Dairy Management Inc
Attn: NDPRB
10255 W. Higgins Road
Suite 900
Rosemont, IL 60018-5615

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Money Matters Moment In College (video)

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Tuition Refund Insurance – Might Be Worth The Premium

Tuition Refund Insurance – Might Be Worth The Premium

With the current level of education costs, many families tend to be more apt to think about leveraging some sort of guarantee to insure that their investment for the semester is not a complete loss if by chance their student suffers a serious illness or accident and has to leave the university. A number of insurance companies have recognized this growing demand and are providing the option of tuition refund plans for families/students. Basically, the insurance plan will make the family “whole” on any out-of-pocket education expense that is not refunded by the school.

Sample Scenarios
If a student has to medically withdraw from a college during the second week and the school provides an 80% refund of charges, the tuition refund plan (T.R.P.) would kick in the remaining 20%.
-or-
Let’s say the student withdraws (for medical reasons) in the 10th week and the University provides no refund of charges, the tuition refund plan (insurance policy) would reimburse the family for their full expense.

The following is a chart that helps to depict other scenarios:

Coverage Schedule
If the Withdrawal Occurs During: College Refunds: The T.R.P. Refunds: Student Receives:
First Week 90% 10% 100%
Second Week 80% 20% 100%
Third Week 60% 40% 100%
Fourth Week 40% 60% 100%
Fifth Week 20% 80% 100%
Balance of Semester 0% 100% 100%

What’s The Cost?
Based upon my research, the premium for this type of insurance policy can gravitate around the 1% mark.  So, if your college tuition, room, and board fees are $40,000 for the year, you can expect to pay about $400 to insure your investment.

What’s The Catch?

There is really no catch that I can see. All of the tuition insurance policies that I researched do not have a pre-existing illness clause. So, if your student suffers from some ailment prior to going off to college, you would probably be a good candidate for the tuition insurance plan.

In a conversation with Dana Tufts, president of A.W.G. Dewar (one of the nation’s leading tuition insurance providers), I inquired about the “make-up” of their participants. He stated that their families represent a pretty broad cross-segment of all situations and scenarios but that they do experience a high propensity of students reflecting some sort of chronic medical or mental illness in their past and that is the market in which their tuition insurance policy is the most beneficial in regard to payout.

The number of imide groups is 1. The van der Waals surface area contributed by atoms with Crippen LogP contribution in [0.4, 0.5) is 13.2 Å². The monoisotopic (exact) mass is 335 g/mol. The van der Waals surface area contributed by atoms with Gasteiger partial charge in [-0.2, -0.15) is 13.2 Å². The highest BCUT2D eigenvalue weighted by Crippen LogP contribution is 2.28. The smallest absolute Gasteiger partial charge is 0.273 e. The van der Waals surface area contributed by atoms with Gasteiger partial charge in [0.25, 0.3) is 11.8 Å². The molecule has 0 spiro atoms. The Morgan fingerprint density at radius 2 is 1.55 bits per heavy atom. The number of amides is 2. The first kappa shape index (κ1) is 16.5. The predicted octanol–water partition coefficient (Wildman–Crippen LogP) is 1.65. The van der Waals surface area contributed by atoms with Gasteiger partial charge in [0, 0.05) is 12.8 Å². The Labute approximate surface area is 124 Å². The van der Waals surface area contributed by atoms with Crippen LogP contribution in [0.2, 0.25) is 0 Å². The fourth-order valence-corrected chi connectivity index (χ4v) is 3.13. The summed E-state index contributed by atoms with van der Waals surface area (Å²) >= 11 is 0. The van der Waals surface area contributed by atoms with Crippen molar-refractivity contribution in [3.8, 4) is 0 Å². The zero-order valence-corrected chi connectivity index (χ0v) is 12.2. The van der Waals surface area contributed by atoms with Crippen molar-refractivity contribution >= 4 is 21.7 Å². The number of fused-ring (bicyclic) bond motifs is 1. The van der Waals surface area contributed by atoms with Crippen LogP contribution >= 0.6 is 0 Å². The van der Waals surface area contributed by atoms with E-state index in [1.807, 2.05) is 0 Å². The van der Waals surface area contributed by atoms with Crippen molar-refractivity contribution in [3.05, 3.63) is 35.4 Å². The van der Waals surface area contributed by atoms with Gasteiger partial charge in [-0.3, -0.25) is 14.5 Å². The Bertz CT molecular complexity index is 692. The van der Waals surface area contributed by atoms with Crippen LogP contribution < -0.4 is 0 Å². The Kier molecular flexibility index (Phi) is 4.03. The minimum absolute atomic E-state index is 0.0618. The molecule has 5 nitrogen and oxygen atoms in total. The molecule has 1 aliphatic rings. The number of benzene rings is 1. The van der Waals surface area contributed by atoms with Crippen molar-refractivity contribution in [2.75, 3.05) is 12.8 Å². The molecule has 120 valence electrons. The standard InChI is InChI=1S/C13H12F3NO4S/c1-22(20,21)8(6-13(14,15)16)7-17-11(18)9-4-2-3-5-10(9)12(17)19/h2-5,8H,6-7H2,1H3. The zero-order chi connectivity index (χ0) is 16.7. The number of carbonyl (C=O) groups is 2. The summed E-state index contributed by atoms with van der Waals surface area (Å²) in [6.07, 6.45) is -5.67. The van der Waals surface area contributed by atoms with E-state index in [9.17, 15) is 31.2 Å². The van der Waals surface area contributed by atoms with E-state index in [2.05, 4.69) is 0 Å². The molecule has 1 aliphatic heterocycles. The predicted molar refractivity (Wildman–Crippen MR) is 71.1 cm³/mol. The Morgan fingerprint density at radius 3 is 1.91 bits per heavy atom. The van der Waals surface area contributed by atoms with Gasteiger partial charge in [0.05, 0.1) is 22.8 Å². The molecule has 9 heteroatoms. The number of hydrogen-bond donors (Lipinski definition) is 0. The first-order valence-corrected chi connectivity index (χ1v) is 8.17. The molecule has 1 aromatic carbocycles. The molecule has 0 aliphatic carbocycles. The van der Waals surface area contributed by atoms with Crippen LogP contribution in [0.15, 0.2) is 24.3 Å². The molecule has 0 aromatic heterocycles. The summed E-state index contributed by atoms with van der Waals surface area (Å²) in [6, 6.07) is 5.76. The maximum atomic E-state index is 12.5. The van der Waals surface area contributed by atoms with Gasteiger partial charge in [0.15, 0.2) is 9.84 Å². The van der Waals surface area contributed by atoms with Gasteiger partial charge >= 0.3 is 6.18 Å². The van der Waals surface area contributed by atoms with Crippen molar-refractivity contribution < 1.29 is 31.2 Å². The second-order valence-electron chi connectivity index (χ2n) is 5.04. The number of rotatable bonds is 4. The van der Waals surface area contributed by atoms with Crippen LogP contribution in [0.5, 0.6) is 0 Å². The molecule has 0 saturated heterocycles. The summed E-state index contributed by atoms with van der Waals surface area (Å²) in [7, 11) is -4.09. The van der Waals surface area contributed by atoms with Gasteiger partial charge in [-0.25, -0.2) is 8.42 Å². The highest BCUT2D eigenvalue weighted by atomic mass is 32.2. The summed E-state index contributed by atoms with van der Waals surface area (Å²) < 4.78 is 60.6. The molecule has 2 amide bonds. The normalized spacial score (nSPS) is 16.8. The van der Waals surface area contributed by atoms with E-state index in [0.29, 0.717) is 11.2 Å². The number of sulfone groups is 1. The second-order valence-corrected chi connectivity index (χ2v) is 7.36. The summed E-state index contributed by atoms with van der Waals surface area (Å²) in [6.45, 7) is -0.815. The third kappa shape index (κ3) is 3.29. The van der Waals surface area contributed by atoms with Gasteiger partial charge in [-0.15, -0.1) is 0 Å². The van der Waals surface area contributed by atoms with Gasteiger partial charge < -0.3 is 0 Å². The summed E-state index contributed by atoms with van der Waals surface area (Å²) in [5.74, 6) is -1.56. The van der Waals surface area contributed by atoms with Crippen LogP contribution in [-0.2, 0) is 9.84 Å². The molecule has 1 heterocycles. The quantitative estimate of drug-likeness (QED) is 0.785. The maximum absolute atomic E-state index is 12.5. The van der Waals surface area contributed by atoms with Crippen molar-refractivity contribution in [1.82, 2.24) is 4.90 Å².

Where Can I Get It?
You will first want to drop a call to your college’s Bursar’s Office (also known as Office of Student Accounts in some circles) and see if they have a pre-existing relationship with a tuition insurance provider.  If they don’t have a program established, you can go out on your own and secure your own policy. However, at this time, I only know of one organization that provides this benefit independently (not through the college). They are known as GradGuard and you can check out their website here.

Is It Worth It?

I am not usually one to buy the extended protection services offered with my appliance and electronic purchases, so I would tend to lean toward not investing in this plan. However, my tv or dishwasher doesn’t cost $20K-$40k a year. So, if my child had some sort of pre-existing condition that may interrupt their education mid-stream, I would probably think a little harder about enrolling in the tuition refund insurance plan.

Hope you found this information helpful. If you know of someone else that many benefit from this article, please don’t hesitate to pass it along using the “share tab” below.